Sunday, July 7, 2013

Can Nuvistors Be Used As An Electric Guitar Preamplifier?

Even though they are for all intents and purposes just ultra small vacuum tubes that were discontinued back in the late 1971, why do electric guitar preamplifier manufacturers never made one using nuvistors? 

By: Ringo Bones 

Even though nuvistors were briefly reintroduced back into the consumer electronic marketplace when Musical Fidelity CEO and Classically trained clarinetists Antony Michaelson released the Nu-Vista Pre-Amplifier back in August 1998 and the Nu-Vista 300 hybrid power amplifier before Michaelson got too busy playing with the Michelangelo Chamber Orchestra while being recorded by Tony Faulkner, these ultra-miniature vacuum tubes were sadly largely discontinued when the 1970s rolled around. It was largely Michaelson’s fortunate bulk-purchase of a stash of unused Mullard 6CW4 high-mu triode nuvistors that somewhat saved the largely forgotten electronic devices from total obscurity. 

Nuvistors are a type of miniature vacuum tube introduced by RCA into the world’s consumer electronic markets back in 1959 though Mullard also produced it under license from RCA during the 1960s. The technology behind nuvisors became possible after the 8-year long research of Dr. Harvey C. Rentschler allowed him to conclude that atoms of gas – like oxygen, hydrogen or nitrogen – actually dissolve in the crystalline structure of some metals just as salt dissolves in water. These gas particles “loosen” the electrons in this structure, causing them to be emitted from the metal more readily as heat is applied. Dr. Rentschler’s findings were later published in the July 1943 issue of the Scientific American magazine. And such phenomena lead to the development of smaller and more efficient vacuum tubes that eventually lead to the development of the nuvistor. 

Nuvistors are thimble shaped but are actually 5 to 10 times smaller than an actual thimble and much smaller than conventional preamplifier vacuum tubes that were manufactured after World War II. Nuvistor triodes and a few tetrode types were made. The newfangled ultra-miniature vacuum tubes were made entirely of metal and ceramic. 

During its heyday, manufacturing nuvistors require special equipment since there is no intubation system to pump gases out of its ultra miniature metal envelope. Instead, the entire structure is assembled, inserted into its metal envelope, sealed and processed in a large vacuum chamber with simple robotic devices. Even though the “vacuum” inside a typical thermionic vacuum tube is 50,000 times less rarefied than the Horsehead Nebula, the vacuum chamber used to mass produce nuvistors must have been a technological manufacturing tour-de-force of its day to be able to maintain a “vacuum” of about 0.000001 Torr or millimeters of mercury – a level required for a high quality consumer electronics grade vacuum tube. By way of comparison, normal atmospheric pressure at sea level is 760 Torr or 760 millimeters of mercury. 

One of the most popular types of nuvistor during the electronic device’s heyday was the RCA 6DS4 Nuvistor triode vacuum tube. It measures 20-mm high and 11-mm in diameter. During much of the 1960s, nuvistors were among the highest performing small-signal receiving tube. They feature excellent VHF and UHF performance plus lower noise figures than early point-contact germanium transistors. Nuvistors are widely used throughout the 1960s in television sets beginning with RCA’s “New Vista” line of color TV sets in 1961 with the CTC-11 chassis and top-of-the-line radio and high fidelity equipment’s RF sections. Nuvistors competed with the solid-state revolution of the 1960s along with General Electric’s Compactron and probably held it at bay for a few years. RCA discontinued the use of nuvistors in their television tuners by late 1971.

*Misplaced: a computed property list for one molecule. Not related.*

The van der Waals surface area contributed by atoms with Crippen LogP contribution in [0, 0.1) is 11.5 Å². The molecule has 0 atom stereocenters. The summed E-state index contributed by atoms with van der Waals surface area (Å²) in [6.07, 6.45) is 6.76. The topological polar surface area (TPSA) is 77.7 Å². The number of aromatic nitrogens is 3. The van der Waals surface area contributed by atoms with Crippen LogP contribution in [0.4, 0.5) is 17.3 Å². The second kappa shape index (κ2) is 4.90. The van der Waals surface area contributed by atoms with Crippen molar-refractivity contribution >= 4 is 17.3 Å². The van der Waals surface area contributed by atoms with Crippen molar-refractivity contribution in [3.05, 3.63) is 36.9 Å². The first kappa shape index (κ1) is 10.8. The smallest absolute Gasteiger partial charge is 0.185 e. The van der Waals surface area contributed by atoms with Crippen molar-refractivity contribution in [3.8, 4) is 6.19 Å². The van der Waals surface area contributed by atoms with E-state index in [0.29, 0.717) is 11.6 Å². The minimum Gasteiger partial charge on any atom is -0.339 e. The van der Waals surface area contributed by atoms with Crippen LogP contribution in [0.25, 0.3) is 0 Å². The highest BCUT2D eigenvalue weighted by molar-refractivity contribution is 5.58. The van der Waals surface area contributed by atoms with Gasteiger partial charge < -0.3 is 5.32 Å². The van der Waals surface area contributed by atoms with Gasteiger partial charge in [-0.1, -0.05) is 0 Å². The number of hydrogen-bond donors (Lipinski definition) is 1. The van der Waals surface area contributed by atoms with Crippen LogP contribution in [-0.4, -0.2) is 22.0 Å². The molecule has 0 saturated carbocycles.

One famed application of nuvistors during the electronic device’s heyday was in the Ampex MR-70 open reel tape recorder for studio use – it was a costly studio tape recorder whose entire electronics section was based on nuvistors. Another application of the very small nuvistor vacuum tube was in the studio-grade microphone of the 1960s – the famed AKG / Norelco C12a, which employed the 7586 medium-mu triode nuvistor – the first nuvistor released on the market. It was later found out that with minor circuit modifications, nuvistors could sufficiently serve as an “ad-hoc” replacement of the then obsolete and no longer produced in the 1960s Telefunken VF14 tube used in the famed Neumann U47 studio microphone.
Given that the “roadie / guitar tech” who first made those fuzz-boxes / stomp boxes for the famed 1960s guitar-god Jimi Hendrix used to be Jimi’s regular TV repairman, it is quite a mystery why no examples of do-it-yourself nuvistor based electric guitar preamplifiers or effects / fuzz boxes are in existence. The famed Dallas Arbiter Fuzz Pedal used 1960s era germanium small signal transistors – imagine if some enterprising TV repairman familiar with the working of nuvistors experimented replacing the early germanium trannies with one. 

Technically, nuvistors can operate up to 110 volts DC and as low as 30 volts DC so powering one with a 9-volt PP-3 could be an engineering challenge back in the 1960s, though today’s high-voltage lithium polymer batteries used in Airsoft gaming applications could easily supply the 30-volt DC anode voltage required for nuvistor fuzz pedal operation. A typical nuvistor has an amplification factor or mu of 64 – comparable to the 12AX7 preamp tube’s 100, but  nuvistors have a much stronger transconductance or gm compared to the 12AX7 preamp tube. So if today’s top Russian vacuum tube manufacturers like Svetlana or Sovtek / Electro Harmonix  or those in Mainland China decides to remanufacture nuvistors, it would probably end up as electric guitar preamplifiers and fuzz / distortion effects pedals and boxes. 

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